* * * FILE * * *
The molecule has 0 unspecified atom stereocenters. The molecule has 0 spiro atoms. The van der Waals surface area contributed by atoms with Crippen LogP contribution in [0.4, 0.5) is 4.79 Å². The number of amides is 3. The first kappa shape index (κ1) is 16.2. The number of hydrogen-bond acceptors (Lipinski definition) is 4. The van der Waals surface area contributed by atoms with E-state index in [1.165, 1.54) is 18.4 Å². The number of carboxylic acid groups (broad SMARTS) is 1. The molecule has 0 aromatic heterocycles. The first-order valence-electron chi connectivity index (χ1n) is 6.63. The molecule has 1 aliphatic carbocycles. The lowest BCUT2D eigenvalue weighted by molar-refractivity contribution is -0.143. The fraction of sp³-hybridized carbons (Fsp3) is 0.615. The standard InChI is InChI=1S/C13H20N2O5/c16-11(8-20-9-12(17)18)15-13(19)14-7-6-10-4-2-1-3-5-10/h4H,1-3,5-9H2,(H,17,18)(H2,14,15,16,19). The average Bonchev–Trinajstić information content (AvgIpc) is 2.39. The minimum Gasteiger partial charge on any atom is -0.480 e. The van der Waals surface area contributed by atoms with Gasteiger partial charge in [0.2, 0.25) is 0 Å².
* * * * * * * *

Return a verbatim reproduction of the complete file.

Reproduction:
The molecule has 0 unspecified atom stereocenters. The molecule has 0 spiro atoms. The van der Waals surface area contributed by atoms with Crippen LogP contribution in [0.4, 0.5) is 4.79 Å². The number of amides is 3. The first kappa shape index (κ1) is 16.2. The number of hydrogen-bond acceptors (Lipinski definition) is 4. The van der Waals surface area contributed by atoms with E-state index in [1.165, 1.54) is 18.4 Å². The number of carboxylic acid groups (broad SMARTS) is 1. The molecule has 0 aromatic heterocycles. The first-order valence-electron chi connectivity index (χ1n) is 6.63. The molecule has 1 aliphatic carbocycles. The lowest BCUT2D eigenvalue weighted by molar-refractivity contribution is -0.143. The fraction of sp³-hybridized carbons (Fsp3) is 0.615. The standard InChI is InChI=1S/C13H20N2O5/c16-11(8-20-9-12(17)18)15-13(19)14-7-6-10-4-2-1-3-5-10/h4H,1-3,5-9H2,(H,17,18)(H2,14,15,16,19). The average Bonchev–Trinajstić information content (AvgIpc) is 2.39. The minimum Gasteiger partial charge on any atom is -0.480 e. The van der Waals surface area contributed by atoms with Gasteiger partial charge in [0.2, 0.25) is 0 Å².